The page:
Report: How to measure CX
In my research into a methodology for measuring product-market fit, I inadvertently discovered a technique that is incredibly useful for measuring how much value your brand/offering brings to your customer.
The Customer Value Indicator (CVI), identified in the report linked below, is a simple and accurate means of measuring how much value the combination of your brand, your products, and your services brings to your customers. It is based off a proposed metric for product-market fit, proposed by Sean Ellis in 2015. The report (provided below) produced shows that whilst the metric can be used to validate product-market fit of unbranded products, it is actually a better indicator of how much your customers value your collective brand, products, and services (labelled "CX").
The advantages of using the CVI are two-fold:
- As a company that is investing in optimising its CX, you are able to measure the impact that your efforts are having on two key indicators of great CX: customer value and perceived differentiation;
- As a company looking to identify the source of your competitive advantage, a low CVI or high CVI will help you understand how other elements of your offering, such as brand awareness, contribute to your sustainable competitive advantage.
How the CVI can help (in a nutshell)
tl;dr The CVI helps you understand how valuable your offering is to each customer type/segment/persona, how you can increase your value, and what is driving your competitive advantage.
How to measure your CVI
Part 1: Establish your benchmark
- Ensure you know what you are testing, as the exact wording can change whether you are testing your brand, your product/offering, or all of the above. Generally, it is best to be testing your "branded offering", but you can also use this as a measure of the value of your brand (see the CVI Report Twitch case study for more on this)
- Create a survey in your chosen survey platform: platforms with conditional logic are preferable (such as the paid version Typeform or SurveyMonkey);
- Write the following question, tailored to your offering: "How would you feel if you could no longer use [branded offering]?". It is vital that you test your branded offering (to begin with). For example, if you are Apple, you should test, "How would you feel if you could no longer use Apple's products and services?". If you are British Airways, you should ask, "How would you feel if you could no longer fly with British Airways?"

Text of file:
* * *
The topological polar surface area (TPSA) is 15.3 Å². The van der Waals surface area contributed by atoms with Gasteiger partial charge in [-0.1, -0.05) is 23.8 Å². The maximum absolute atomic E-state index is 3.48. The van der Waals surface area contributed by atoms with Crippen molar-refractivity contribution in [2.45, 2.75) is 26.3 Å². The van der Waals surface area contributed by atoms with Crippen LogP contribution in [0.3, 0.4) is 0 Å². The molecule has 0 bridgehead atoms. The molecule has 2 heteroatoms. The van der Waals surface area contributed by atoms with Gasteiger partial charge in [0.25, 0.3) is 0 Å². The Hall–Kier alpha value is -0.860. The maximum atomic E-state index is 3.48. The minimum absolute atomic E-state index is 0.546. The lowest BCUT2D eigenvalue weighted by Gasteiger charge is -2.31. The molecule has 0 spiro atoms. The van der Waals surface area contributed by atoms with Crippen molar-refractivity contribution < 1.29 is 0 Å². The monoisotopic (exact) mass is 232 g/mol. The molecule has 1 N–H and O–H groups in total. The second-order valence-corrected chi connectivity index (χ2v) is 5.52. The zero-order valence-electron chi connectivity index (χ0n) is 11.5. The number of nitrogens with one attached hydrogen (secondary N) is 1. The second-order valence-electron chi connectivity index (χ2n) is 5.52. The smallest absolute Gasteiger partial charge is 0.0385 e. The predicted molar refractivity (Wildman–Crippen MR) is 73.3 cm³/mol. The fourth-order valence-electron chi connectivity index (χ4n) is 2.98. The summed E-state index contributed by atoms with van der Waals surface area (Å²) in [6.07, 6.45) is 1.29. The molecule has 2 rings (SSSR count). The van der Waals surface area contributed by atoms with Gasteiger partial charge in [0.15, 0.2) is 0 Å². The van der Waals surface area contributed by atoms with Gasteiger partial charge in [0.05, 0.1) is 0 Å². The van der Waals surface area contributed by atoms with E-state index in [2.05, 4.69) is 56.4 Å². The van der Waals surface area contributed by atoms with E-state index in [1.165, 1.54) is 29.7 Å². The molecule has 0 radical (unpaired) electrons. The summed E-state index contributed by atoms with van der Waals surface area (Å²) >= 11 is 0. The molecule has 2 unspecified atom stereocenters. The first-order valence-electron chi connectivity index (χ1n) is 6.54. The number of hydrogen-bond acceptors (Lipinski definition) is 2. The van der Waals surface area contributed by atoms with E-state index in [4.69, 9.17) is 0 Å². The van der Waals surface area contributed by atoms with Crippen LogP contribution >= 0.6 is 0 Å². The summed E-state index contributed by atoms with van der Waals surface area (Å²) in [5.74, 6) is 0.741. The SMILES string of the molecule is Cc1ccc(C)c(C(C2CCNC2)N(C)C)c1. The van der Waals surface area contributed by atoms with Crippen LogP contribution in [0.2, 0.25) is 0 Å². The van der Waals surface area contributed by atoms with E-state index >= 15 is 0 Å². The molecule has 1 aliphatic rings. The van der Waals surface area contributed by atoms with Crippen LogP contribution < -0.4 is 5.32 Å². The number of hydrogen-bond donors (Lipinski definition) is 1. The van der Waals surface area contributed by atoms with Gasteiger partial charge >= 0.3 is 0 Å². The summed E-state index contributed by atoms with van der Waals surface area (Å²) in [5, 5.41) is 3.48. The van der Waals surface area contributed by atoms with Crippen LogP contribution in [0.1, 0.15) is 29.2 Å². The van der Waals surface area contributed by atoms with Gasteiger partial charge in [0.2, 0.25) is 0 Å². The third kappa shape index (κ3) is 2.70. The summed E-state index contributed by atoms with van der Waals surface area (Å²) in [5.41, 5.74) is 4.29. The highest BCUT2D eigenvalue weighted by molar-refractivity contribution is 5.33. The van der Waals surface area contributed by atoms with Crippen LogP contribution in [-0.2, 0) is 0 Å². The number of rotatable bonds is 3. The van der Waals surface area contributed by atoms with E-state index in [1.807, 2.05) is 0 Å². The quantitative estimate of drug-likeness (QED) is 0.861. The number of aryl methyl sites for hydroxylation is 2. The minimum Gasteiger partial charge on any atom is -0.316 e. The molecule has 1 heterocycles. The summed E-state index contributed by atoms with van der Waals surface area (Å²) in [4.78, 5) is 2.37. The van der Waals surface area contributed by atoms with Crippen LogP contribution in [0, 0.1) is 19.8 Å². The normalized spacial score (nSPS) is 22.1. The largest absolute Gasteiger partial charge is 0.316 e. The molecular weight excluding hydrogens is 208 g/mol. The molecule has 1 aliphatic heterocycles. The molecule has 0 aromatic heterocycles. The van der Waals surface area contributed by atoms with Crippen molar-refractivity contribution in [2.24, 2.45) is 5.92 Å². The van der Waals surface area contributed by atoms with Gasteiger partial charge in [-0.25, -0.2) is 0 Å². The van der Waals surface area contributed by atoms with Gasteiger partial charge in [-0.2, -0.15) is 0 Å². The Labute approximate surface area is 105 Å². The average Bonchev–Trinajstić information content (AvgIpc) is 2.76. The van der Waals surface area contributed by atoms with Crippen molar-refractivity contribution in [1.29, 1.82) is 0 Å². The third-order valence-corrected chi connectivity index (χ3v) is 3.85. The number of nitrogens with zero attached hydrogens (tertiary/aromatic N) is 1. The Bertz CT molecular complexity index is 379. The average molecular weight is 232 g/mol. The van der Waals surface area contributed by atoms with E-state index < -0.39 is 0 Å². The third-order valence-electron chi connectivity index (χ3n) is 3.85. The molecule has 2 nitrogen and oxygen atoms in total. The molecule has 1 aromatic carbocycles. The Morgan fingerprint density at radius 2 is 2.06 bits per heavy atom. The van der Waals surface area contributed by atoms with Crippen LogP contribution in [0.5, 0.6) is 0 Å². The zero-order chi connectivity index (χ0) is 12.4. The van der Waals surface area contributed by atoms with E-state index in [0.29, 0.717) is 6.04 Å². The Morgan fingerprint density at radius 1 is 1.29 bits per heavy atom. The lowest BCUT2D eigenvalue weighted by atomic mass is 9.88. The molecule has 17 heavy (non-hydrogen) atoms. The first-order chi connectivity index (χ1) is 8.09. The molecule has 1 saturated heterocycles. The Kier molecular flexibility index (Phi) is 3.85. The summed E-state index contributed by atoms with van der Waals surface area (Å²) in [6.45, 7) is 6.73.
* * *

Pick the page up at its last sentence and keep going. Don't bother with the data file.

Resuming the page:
- The answer choices should read as follows: Very Disappointed; Somewhat Disappointed; Not Disappointed; N/A (I do not use [insert branded offering]);
At this stage, it is possible to simply leave it at this simple question and send it to your customers. If you have multiple types of customers (you may call them segments or personas), then you will want to create unique surveys for each type of customer. Once you have created a unique survey/collector for each customer type, send all existing customers (or recent customers if you are a product-based offering).
How to measure your benchmark
Your CVI score is the percentage of respondents who answered "Very Disappointed" to your question. To get the score, ensure you discount any respondents who answered "N/A" and only compare across the first three questions. Your CVI will look like this:
Going beyond the benchmark
Your CVI is a fantastic measure of how much value you are providing your customers, but it doesn't need to stop there. By means of follow-up questions, you can use your survey platform's conditional logic to dig deeper and ask your customers why they responded accordingly.
The method is simple: simply create a conditional response logic in your survey to link a unique question to any one of the three responses (your N/A responses should be linked to disqualification at this stage). Those questions are simply free-text fields asking "why do you love us?" or "what can we do to improve?", just as we would ask in an NPS survey:
Top and tail your CVI with workshops
As a metric, the CVI is a useful standalone tool, but if you are going so far as to measure it, then you should be creating a way of making action-points for improving your CVI at your next measurement point. Good questions to ask that will lead to action items include:
- How can we use this exercise to increase customer value?
- What areas will benefit from applying the insights we uncover to increase customer value?
- How strong is our value proposition?
- What is the source of our competitive advantage?
- Where are our greatest opportunities to improve value?
- How often are we measuring our CVI?
- What does "success" look like when it comes to improving our CVI?
Written by Tom Uhlhorn, founder of Tiny CX